''I would just like to have a couple of those bogeys back,'' he said. ''But we're in a good position going into the weekend.''

McCarron came to the press center after his round and walked in on a press conference where course-designer Jack and Barbara Nicklaus were being honored by sponsoring KitchenAid with the establishment of a local college scholarship program in their name.

McCarron, who said he has idolized Nicklaus since his youth, played media and asked Nicklaus what he ate when he was near the lead going into the weekend of a major championship.

Nicklaus said if you play well one day, eat the same thing the next day.

''But no hamburgers, or you will play like hamburger,'' he said.

Stuart Smith, the Reno, Neveda, club pro who was tied for the lead after the first round, missed the 36-hole cut with a second-round 83.

''I'll take the 66, 83 and enjoy the 66 yesterday,'' he said. ''You put this one down to just plain old golf. It's a nasty game we play sometimes. Glad I have a day job.''

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Wise, Simpson both miss cut at Colonial

By Nick MentaMay 25, 2018, 11:34 pm

The two most recent winners on the PGA Tour, Aaron Wise and Webb Simpson, missed the cut at the Fort Worth Invitational on Friday.

Wise and Simpson both came up short of the 2-over total by a shot following rounds of 70-73.

Wise was safely inside the number before playing his last four holes in 4 over par with two bogeys and a closing double following a trip into the water at the par-4 ninth.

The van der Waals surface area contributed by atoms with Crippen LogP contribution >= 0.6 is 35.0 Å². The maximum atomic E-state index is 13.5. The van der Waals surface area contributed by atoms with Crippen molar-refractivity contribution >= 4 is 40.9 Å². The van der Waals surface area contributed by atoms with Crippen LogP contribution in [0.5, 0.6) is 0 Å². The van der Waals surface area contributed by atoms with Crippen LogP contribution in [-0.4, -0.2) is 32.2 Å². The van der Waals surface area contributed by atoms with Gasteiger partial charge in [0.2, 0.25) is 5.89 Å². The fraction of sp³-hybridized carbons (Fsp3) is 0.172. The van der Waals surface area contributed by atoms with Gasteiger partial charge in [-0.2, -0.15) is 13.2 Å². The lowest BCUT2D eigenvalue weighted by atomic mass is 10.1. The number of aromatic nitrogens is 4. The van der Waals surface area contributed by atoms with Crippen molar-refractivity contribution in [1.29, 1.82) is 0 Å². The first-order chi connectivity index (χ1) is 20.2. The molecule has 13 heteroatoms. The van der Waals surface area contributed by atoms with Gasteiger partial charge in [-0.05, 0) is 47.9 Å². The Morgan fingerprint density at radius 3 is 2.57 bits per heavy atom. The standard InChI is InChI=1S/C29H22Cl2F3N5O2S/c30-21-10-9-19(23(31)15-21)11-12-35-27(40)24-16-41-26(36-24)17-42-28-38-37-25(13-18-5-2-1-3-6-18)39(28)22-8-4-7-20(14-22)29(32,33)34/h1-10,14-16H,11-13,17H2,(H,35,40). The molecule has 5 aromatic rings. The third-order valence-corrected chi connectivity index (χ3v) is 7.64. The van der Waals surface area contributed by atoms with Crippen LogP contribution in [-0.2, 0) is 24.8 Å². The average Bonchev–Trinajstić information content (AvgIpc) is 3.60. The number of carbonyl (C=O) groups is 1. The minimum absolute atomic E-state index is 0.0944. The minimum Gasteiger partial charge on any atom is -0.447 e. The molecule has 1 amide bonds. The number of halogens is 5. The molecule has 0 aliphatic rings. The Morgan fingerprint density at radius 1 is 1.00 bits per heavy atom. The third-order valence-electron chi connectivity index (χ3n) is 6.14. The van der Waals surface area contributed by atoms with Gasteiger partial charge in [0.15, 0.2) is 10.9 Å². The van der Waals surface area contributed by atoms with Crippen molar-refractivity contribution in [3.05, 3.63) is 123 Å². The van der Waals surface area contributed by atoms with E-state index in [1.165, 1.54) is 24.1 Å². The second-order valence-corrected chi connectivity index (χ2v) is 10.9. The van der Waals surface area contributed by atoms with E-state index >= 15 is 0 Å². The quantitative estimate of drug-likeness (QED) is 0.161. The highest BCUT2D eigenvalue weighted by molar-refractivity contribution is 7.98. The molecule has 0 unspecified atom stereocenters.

Full-field scores from the Fort Worth Invitational

Fort Worth Invitational: Articles, photos and videos


Simpson, making his first start following his Players triumph, similarly struggled coming home, bogeying three of his final six holes.

Other notables who won't be around for the weekend at Colonial include Xander Schauffele (+4), Jason Dufner (+5), Patrick Cantlay (+6), Smylie Kaufman (+13), and Sam Burns (+13).

This is Kaufman's 11th consecutive MC and his 15th in his last 16 starts.

Jason Seaman and Kristi Hubly Seaman

Sr. PGA caddie learns of nephew's heroism in school shooting

By Tim RosaforteMay 25, 2018, 10:33 pm

Tracy Hubly caddied for her husband, club pro Chris Starkjohann, on Friday at the KitchenAid Senior PGA and learned after their round that her nephew was credited with helping stop the school shooting at Noblesville West Middle School in Indiana.

Jason Seaman, a 29-year-old science instructor and seventh grade football coach at the school, took three bullets but survived as what his aunt called a hero.

“You hear the stories about these shootings and I think about Parkland and the officer that was trained but didn’t go into the school,” Hubly said. “It’s really shocking to think it comes close to your family, but it does."

It’s not unusual for Hubly to caddie for her husband, a teacher at Carlsbad Golf Center and coach of a PGA Junior League program in Southern California. Hubly, who works in the pro shop at Emerald Island Golf Course in Oceanside, Calif., was on the bag when he was low golf professional at the 2009 Senior PGA Championship held at Canterbury GC. 

Starkjohann, 61, missed the cut at Harbor Shores with rounds of 76-79—155 and was heading to the Colorado State Open.

 “I didn’t hear about it until after my round was done,” Starkjohann said. “Everything happened after I got in.”